Christ in the Wilderness - Consider the Lilies by Stanley Spencer
The trees hold tufts of snow, cold, white, cotton balls lifted toward a pale blue winter sky. Yesterday I painted three canvases. I have no idea what I’m doing, paint-wise, but bold strokes of citrus green and bright magenta seem to help with these mid-winter blues.
I could spend all day playing hide and seek with the black clumps of pet hair scattered across the floors of this old house, all day washing cups and bowls, corralling books into baskets and bins. And in the end, someone with a stroke of genius will scatter paper, pens and tape across the carpet, we will read more and more and books will fall across the furniture like snow, the dog will shed endlessly.
But whatever I paint green today will be green tomorrow, that much I know for sure.
It feels as though I missed the train for Lent this year. No bold post proclaiming my intent, no quiet reflection inviting deeper reflection yet. Fat Tuesday came and went and the only ashes I saw on Wednesday were the ones I spread across the iron stove's belly, the ones I sweep daily from the hearth.
I heard some murmurings online this year, from various quarters, about the practice of lent - certain groups reminding themselves, "We don't do Lent, that's for Catholics." Someone else pointed out that Lent, in French, means "slow" and another focused on the Lenten call to wilderness living, the motion of removal and return modeled in the life of Christ.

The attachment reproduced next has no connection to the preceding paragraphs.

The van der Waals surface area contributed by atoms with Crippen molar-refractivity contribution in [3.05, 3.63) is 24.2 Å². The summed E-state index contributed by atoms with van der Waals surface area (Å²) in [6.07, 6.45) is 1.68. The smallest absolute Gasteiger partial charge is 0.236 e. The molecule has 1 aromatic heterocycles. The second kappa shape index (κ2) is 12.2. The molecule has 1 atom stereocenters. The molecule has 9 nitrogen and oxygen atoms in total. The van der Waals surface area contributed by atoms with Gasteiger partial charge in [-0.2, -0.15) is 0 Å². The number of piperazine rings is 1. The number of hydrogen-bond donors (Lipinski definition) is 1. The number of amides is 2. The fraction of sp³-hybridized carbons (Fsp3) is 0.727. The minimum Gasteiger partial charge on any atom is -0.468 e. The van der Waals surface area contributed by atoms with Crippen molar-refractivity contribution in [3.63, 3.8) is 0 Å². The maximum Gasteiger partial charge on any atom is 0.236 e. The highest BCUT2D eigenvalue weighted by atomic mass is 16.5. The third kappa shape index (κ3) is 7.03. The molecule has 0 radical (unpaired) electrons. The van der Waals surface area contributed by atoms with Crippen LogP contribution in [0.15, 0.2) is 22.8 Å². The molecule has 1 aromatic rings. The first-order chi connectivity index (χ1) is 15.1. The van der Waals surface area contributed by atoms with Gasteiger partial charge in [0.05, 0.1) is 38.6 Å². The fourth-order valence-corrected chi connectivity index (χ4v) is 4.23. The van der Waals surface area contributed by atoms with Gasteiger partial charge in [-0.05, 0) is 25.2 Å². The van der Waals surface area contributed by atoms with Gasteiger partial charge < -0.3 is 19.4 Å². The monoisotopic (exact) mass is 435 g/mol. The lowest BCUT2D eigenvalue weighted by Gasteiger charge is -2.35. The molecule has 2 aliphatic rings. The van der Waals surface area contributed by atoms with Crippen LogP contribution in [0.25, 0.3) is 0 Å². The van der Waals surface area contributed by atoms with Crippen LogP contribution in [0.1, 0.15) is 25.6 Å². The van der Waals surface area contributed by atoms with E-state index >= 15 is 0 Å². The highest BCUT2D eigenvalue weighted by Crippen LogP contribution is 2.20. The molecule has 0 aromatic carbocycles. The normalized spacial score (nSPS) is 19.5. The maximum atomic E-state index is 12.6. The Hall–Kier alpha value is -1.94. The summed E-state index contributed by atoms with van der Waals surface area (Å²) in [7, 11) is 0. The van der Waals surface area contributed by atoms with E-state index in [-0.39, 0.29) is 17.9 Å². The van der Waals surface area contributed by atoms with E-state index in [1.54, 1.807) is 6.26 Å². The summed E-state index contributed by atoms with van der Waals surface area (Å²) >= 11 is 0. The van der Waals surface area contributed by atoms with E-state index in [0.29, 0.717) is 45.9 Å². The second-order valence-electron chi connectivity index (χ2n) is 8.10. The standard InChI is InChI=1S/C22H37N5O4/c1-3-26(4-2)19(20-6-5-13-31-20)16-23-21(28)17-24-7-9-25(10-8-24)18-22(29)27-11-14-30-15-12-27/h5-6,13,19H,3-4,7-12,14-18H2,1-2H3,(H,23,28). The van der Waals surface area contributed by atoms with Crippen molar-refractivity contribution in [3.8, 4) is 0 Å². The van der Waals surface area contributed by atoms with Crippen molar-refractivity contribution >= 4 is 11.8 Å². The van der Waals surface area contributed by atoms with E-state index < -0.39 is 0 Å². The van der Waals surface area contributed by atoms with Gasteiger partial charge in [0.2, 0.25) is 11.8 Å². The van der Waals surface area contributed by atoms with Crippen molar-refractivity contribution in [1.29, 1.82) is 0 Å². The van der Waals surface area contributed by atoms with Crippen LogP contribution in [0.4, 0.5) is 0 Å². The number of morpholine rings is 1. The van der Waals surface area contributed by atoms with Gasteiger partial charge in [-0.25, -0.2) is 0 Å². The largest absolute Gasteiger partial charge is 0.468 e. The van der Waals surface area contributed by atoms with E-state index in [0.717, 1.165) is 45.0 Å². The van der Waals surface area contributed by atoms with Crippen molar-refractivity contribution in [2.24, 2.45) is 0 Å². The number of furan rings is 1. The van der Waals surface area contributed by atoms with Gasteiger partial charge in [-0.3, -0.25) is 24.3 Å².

That's a lot to ponder and I could add my own unformed thoughts to the crowd, but instead this morning I'm leaning over a brown canvas outlining flowers first in pencil lead, then acrylic. A voice on one shoulder reminds me I don't know how to paint, but in front of my eyes my hands create stroke by stroke a bright pink zinnia. As I work another voice whispers about the flowers, how their beauty is enough, how their impermanence does nothing to denigrate the gift of being.
This morning I'll take our black tom cat to the vet. He's been acting strange this week and his breath could knock a giant flat. I don't know if there's anything really wrong with him, but he's been jumpy and bossing the dog around in a way none of us appreciates.
Do cats get cabin fever?
I don't know, but the other day, with a plate full of bright magenta paint and that big, black cat standing nearby I was tempted to dip his paws in. I stopped myself just in time.
The bible doesn't tell us exactly why Jesus went into the wilderness, only that the "Spirit drove him out." For forty days he watched the birds, the flowers, the trees and streams. The stars unfolded their blanket across the sky before him each night, while the mother birds tucked their chicks into bed.
That's the Christ I'm looking for these days - the one who watched the flowers bloom and fade, who baked fresh caught fish over coals turning to ash. Christ who bent to draw in the dust with his finger, who saw the word of God in the way a tree grows and watched the foxes tumble from their dens as evening fell.
This is the Christ I journey with this year, my canvases and brushes tucked under one arm, my cat and his vile breath under the other. I want to seek and find the wonder of this world like Christ did, the wonder that both is and is waiting to be, like strokes of paint on the tip of the brush, like the quiet seeds sleeping beneath this melting snow.
I want to seek. I want to find.